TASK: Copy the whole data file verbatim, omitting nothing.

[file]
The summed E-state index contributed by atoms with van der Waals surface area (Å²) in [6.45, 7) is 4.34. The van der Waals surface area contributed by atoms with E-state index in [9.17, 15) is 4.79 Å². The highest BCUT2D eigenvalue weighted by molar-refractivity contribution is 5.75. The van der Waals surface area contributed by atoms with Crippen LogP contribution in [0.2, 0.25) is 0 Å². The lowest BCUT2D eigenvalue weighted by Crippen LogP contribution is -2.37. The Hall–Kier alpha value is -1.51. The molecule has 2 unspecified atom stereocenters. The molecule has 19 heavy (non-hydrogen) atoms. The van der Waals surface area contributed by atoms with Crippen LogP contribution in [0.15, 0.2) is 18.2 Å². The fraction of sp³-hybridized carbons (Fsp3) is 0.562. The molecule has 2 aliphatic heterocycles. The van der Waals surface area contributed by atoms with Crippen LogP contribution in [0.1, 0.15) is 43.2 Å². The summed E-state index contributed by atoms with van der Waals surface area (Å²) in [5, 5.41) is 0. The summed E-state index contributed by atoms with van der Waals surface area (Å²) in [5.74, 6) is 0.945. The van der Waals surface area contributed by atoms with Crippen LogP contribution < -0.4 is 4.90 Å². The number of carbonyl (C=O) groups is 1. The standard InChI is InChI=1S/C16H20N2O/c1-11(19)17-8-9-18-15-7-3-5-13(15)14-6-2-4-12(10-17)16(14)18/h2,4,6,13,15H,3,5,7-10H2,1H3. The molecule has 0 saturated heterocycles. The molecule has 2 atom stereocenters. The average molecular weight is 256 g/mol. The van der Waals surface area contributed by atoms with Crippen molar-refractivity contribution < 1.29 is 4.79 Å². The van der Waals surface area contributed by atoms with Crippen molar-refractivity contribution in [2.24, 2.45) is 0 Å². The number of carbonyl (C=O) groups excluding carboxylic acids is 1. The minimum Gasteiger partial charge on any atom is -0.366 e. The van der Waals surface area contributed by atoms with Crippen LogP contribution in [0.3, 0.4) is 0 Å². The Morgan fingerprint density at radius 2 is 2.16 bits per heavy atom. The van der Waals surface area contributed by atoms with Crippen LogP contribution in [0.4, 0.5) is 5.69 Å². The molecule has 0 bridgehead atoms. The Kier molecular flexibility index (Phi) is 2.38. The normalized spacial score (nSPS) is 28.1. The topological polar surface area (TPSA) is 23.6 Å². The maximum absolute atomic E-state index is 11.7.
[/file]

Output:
The summed E-state index contributed by atoms with van der Waals surface area (Å²) in [6.45, 7) is 4.34. The van der Waals surface area contributed by atoms with E-state index in [9.17, 15) is 4.79 Å². The highest BCUT2D eigenvalue weighted by molar-refractivity contribution is 5.75. The van der Waals surface area contributed by atoms with Crippen LogP contribution in [0.2, 0.25) is 0 Å². The lowest BCUT2D eigenvalue weighted by Crippen LogP contribution is -2.37. The Hall–Kier alpha value is -1.51. The molecule has 2 unspecified atom stereocenters. The molecule has 19 heavy (non-hydrogen) atoms. The van der Waals surface area contributed by atoms with Crippen LogP contribution in [0.15, 0.2) is 18.2 Å². The fraction of sp³-hybridized carbons (Fsp3) is 0.562. The molecule has 2 aliphatic heterocycles. The van der Waals surface area contributed by atoms with Crippen LogP contribution in [0.1, 0.15) is 43.2 Å². The summed E-state index contributed by atoms with van der Waals surface area (Å²) in [5, 5.41) is 0. The summed E-state index contributed by atoms with van der Waals surface area (Å²) in [5.74, 6) is 0.945. The van der Waals surface area contributed by atoms with Crippen LogP contribution < -0.4 is 4.90 Å². The number of carbonyl (C=O) groups is 1. The standard InChI is InChI=1S/C16H20N2O/c1-11(19)17-8-9-18-15-7-3-5-13(15)14-6-2-4-12(10-17)16(14)18/h2,4,6,13,15H,3,5,7-10H2,1H3. The molecule has 0 saturated heterocycles. The molecule has 2 atom stereocenters. The average molecular weight is 256 g/mol. The van der Waals surface area contributed by atoms with Crippen molar-refractivity contribution < 1.29 is 4.79 Å². The van der Waals surface area contributed by atoms with Crippen molar-refractivity contribution in [2.24, 2.45) is 0 Å². The number of carbonyl (C=O) groups excluding carboxylic acids is 1. The minimum Gasteiger partial charge on any atom is -0.366 e. The van der Waals surface area contributed by atoms with Crippen LogP contribution in [0.3, 0.4) is 0 Å². The Morgan fingerprint density at radius 2 is 2.16 bits per heavy atom. The van der Waals surface area contributed by atoms with Crippen LogP contribution in [0.4, 0.5) is 5.69 Å². The molecule has 0 bridgehead atoms. The Kier molecular flexibility index (Phi) is 2.38. The normalized spacial score (nSPS) is 28.1. The topological polar surface area (TPSA) is 23.6 Å². The maximum absolute atomic E-state index is 11.7.